Where was God when my 9-year-old son was drugged and raped? generated a lot of very moving and compelling responses. Reader Karen Miller wrote one I thought I’d take a moment to address:
My previous job exposed me to the most horrible, vile, evil things in the world. My morning meetings consisted of viewing all the photos of fatal accidents and crime scenes from the previous day. The photos of a vicious rape and strangulation of a 17-year-old girl made my blood run cold. No movie, no books, nothing, can prepare you for the horror of a violent rape and murder. I wanted to kill the perpetrator. I really and truly wanted to kill him. As I was driving home a sudden thought flashed into my head: this man, this horrible man, could go to heaven if he asked for forgiveness.
I could not reconcile this. I did not want anything to do with a God that would let this man into heaven. I was a mess, a total mess. I have a preacher friend and sought his counsel. He told me that God alone would be able to determine the man’s sincerity if he truly asked for forgiveness. And my friend told me that yes, if indeed God judged him sincere, the man would go to heaven. I still have a hard time accepting this. I have a hard time accepting that a sin is a sin is a sin. I have a hard time grasping the idea of loving the sinner and hating the sin. I no longer work at this job, as it caused me a lot of emotional turmoil. Some people are able to distant themselves from the victim. I, unfortunately identified with the victims, and brought their sorrow home with me. Sorry this went off topic but after reading John’s original post, this young girl has been on my mind.
Nowhere in the Bible does it say that a murdering rapist who asks for forgiveness is guaranteed by God a place in heaven. The Bible is extremely, dramatically, frustratingly, resolutely, entire-denomination-creatingly unspecific about who gets into heaven, or how, or why, or when—or what it even means to be in heaven. Does it mean being a chubby winged baby who plays the harp? A perpetually delighted spirit floating around all day with the giggles? Does it mean sitting beside God, 24/7-trillion, reveling in the awesomeness of his … fabulous feet?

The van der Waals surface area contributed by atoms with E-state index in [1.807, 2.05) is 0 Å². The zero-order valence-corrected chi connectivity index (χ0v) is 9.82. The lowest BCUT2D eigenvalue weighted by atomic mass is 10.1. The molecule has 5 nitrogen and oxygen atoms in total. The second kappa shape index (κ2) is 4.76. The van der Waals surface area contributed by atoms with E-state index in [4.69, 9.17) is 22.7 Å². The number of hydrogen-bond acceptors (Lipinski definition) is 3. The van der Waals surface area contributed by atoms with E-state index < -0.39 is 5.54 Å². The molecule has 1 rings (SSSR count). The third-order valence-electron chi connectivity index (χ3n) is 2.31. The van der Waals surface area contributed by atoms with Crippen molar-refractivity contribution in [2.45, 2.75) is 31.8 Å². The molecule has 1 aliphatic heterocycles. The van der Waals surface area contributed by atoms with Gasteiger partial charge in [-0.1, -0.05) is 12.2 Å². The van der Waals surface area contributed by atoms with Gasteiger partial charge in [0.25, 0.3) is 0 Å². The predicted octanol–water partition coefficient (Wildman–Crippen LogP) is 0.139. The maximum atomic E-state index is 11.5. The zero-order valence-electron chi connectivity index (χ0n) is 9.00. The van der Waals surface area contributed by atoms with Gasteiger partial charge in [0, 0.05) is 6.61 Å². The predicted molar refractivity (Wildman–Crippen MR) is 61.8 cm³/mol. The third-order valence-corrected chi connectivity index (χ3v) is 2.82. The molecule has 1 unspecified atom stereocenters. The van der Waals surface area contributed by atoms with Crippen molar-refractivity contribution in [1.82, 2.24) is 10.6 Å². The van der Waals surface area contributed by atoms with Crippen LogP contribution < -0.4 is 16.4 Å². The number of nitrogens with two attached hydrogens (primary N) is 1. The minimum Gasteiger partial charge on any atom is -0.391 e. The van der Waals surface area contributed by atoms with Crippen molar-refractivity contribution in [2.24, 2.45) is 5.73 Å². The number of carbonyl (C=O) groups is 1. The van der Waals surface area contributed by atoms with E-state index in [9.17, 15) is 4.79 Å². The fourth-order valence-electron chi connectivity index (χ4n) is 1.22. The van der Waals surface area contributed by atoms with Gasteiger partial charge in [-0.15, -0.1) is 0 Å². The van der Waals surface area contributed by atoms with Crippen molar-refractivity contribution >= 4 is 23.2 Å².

Many Christians are deeply enamored of pretending they know the rules of getting into heaven. But they don’t. No one does. And using the Bible to determine who gets into heaven is like using the IRS code to determine what size hat you wear. Except what size hat you wear probably is somewhere in the infernal IRS code. But pointing to virtually any Bible passage as “proof” of who does and doesn’t get into heaven is like pointing to a flock of two hundred crows passing overhead, and saying, “That one right there is the one that crapped on my car.”
So what can we know about God, and heaven, and the ultimate fates of any of us?
I have no idea. But one thing I do know is that I, a Christian, am absolutely, one hundred percent comfortable with the idea that God is nothing if not fair.
It’s not fair for a Muslim baby to go to hell because he or she died not being a Christian. It’s not fair to create gay people—and then insist they spend their lives celibate. It’s not fair for a murdering rapist to be ushered into heaven just because he said the right words before he died.
I believe that ultimately God is nothing if not just, equitable, and fair. And so I am comfortable leaving up to him/her the ultimate fate of anyone whom I personally can’t imagine God or anyone else forgiving what they have done.
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See also my Is God’s Justice Different Than Our? Hell, No!
And if you Google “Who gets into heaven?” one of the first things you get is this thing I made/wrote: